SFU's Curry Innovation Center opens | News, Sports, Jobs – Altoona Mirror

In 2019, a Curry company representative and a Saint Francis University administrator were talking at a coffee shop downtown about Curry’s planned headquarters relocation to 11th Avenue, the university’s wish for a bigger presence in Blair County and the ongoing flow of interns from the college to Curry.

Curry representative Ron McConnell asked why not formally connect the two by taking space in the former Vipond building that Curry planned to renovate?

Thus began a cooperative effort that culminated in creation of the university’s Curry Innovation Center in the recently finished building. The parties celebrated the connection Friday with a news conference on site.

The Saint Francis outreach on the first floor of the three-story building will provide engineering, environmental and business students a chance to do research that will help Curry employees solve real-world problems encountered by the company.

The parties are planning studies to help ensure that sloshing of liquids doesn’t compromise structural integrity of tanks on lube trucks; studies to help improve inventory management for the fluid power arm of the firm; and fermentation studies to enhance production of beer, wine and cheese for the firm’s Levity Brewing arm.

Curry has already been hiring Saint Francis graduates, and that should continue, said university President the Rev. Malachi Van Tassell.

The program will give students a real world view of business problems, McConnell said.

“(They’ll get) a hands-on learning experience,” said Mark Ritchey, Curry president. “(They) can (even) come to our manufacturing facilities and get dirty.”

By the time the students finish, “they’ll know us as well as we will know them,” McConnell said.

“What better way than to grow your own engineers (and environmental and business employees) right out of the chute?” McConnell asked, rhetorically.

Many of the research efforts undertaken at the facility will be in the form of capstone academic projects, according to Peter Skoner, dean of the School of Science, Technology, Engineering, Arts and Mathematics.

Saint Francis is renting space, but the partnership is “deeper,” according to Van Tassell.

That became possible because the two parties share similar values.

“We’re married with (Saint Francis) in a whole host of ways,” McConnell said. “(The college) is deeply ingrained in our organization.”

The university presence began about mid-March, and several dozen students have used the site so far.

There will be research projects this summer, then the university will begin fully utilizing the facility in the fall, Van Tassell said.

Its capacity is about 200 students.

None are expected to live here, according to Van Tassell.

The university may buy a shuttle bus to help with transportation from the main campus in Loretto.

In addition to engineering, environmental and business students, those pursuing a doctorate in education degree will also use the center.

The downtown Altoona location will be Saint Francis’ second permanent outpost, along with one in Ambialet, in the south of France, Van Tassell said.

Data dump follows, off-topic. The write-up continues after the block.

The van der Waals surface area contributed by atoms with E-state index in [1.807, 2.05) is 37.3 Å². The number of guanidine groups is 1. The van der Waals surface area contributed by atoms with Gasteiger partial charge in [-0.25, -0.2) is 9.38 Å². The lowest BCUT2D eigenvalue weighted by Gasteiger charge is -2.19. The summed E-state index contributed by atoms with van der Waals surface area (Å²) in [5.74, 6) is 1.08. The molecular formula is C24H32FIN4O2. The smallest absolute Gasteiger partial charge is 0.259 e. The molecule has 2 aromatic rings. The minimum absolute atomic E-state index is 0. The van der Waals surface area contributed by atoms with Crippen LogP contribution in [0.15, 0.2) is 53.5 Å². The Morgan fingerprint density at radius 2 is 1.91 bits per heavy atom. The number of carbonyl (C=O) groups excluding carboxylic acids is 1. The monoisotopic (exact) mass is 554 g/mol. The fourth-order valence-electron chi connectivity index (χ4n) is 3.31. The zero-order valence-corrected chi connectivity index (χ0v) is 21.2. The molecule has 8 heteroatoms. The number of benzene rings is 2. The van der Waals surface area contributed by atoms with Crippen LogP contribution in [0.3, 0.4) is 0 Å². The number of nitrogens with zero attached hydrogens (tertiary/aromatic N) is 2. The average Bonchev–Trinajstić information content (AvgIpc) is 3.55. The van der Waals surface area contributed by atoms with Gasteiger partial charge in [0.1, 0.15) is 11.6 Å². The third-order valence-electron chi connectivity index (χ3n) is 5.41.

The new presence of Saint Francis downtown doubles the number of university outposts in the core of the city, noted Van Tassell, humorously.

Penn State Altoona started its downtown outpost a generation ago, but the college’s enrollment has been shrinking, as have enrollments in colleges across the nation.

Saint Francis is “bucking (that) trend,” Van Tassell said.

Over the last decade, enrollment has been “up and down” at Saint Francis, but the freshman class for the recently ended academic year was larger than any other during that time, and the class for the fall looks to be similar, Van Tassell said.

The college is holding its own because of good “outcomes” — 100 percent placement for science graduates and more than 90 percent placement for business graduates, the president said.

The Curry building project cost between $7 million and $8 million, according to Steve McKnight, CEO of the Altoona Blair County Development Corp.

Public subsidies include $500,000 in Enterprise Zone tax credits through the Department of Community and Economic Development; $150,000 in tax credits through the Pennsylvania Historical and Museum Commission; and federal historic rehabilitation tax credits, which will provide reimbursement for 20 percent of qualifying costs, which haven’t been calculated McConnell said.

The federal credits were possible because the building is in the downtown historic district.

Adaptive reuses like the Curry project aren’t easy, according to McKnight.

The effort was complicated by COVID-19, which set the effort back a year and forced a rebid, according to McConnell.

After work actually commenced, COVID-related supply chain problems caused further delays.

Deterioration of the building required a complete gutting, so only the exterior walls remained, according to Peter Folen, manager of architecture at EADS.

Rebuilding to National Park Service standards for historical accuracy required reference to photos of the Sears and JC Penney stores that occupied the structure starting in the 1920s, Folen said.

Adherence to modern codes required more robust floor supporting structures than the original, to ensure they could handle the number of people who would be occupying the structure, Folen said.

The renovation features lots of flexibility, achieved through modular office furniture and movable walls.

Mirror Staff Writer William Kibler is at 814-949-7038.

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